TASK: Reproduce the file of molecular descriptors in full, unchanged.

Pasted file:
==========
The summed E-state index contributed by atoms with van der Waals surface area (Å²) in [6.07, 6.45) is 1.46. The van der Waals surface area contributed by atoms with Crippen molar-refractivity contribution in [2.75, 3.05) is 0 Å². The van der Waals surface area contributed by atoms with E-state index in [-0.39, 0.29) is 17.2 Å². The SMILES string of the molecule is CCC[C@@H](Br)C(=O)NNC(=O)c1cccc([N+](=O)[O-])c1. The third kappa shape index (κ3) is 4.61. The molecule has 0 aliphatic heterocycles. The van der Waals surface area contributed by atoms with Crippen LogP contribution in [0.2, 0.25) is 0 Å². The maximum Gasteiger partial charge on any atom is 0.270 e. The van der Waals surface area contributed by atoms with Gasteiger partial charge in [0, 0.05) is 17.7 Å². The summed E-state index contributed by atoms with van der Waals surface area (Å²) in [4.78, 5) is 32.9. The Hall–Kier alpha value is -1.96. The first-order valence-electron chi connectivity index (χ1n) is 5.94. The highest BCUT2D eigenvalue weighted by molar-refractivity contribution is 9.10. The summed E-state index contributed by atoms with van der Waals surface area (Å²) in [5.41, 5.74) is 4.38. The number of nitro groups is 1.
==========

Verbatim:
The summed E-state index contributed by atoms with van der Waals surface area (Å²) in [6.07, 6.45) is 1.46. The van der Waals surface area contributed by atoms with Crippen molar-refractivity contribution in [2.75, 3.05) is 0 Å². The van der Waals surface area contributed by atoms with E-state index in [-0.39, 0.29) is 17.2 Å². The SMILES string of the molecule is CCC[C@@H](Br)C(=O)NNC(=O)c1cccc([N+](=O)[O-])c1. The third kappa shape index (κ3) is 4.61. The molecule has 0 aliphatic heterocycles. The van der Waals surface area contributed by atoms with Crippen LogP contribution in [0.2, 0.25) is 0 Å². The maximum Gasteiger partial charge on any atom is 0.270 e. The van der Waals surface area contributed by atoms with Gasteiger partial charge in [0, 0.05) is 17.7 Å². The summed E-state index contributed by atoms with van der Waals surface area (Å²) in [4.78, 5) is 32.9. The Hall–Kier alpha value is -1.96. The first-order valence-electron chi connectivity index (χ1n) is 5.94. The highest BCUT2D eigenvalue weighted by molar-refractivity contribution is 9.10. The summed E-state index contributed by atoms with van der Waals surface area (Å²) in [5.41, 5.74) is 4.38. The number of nitro groups is 1.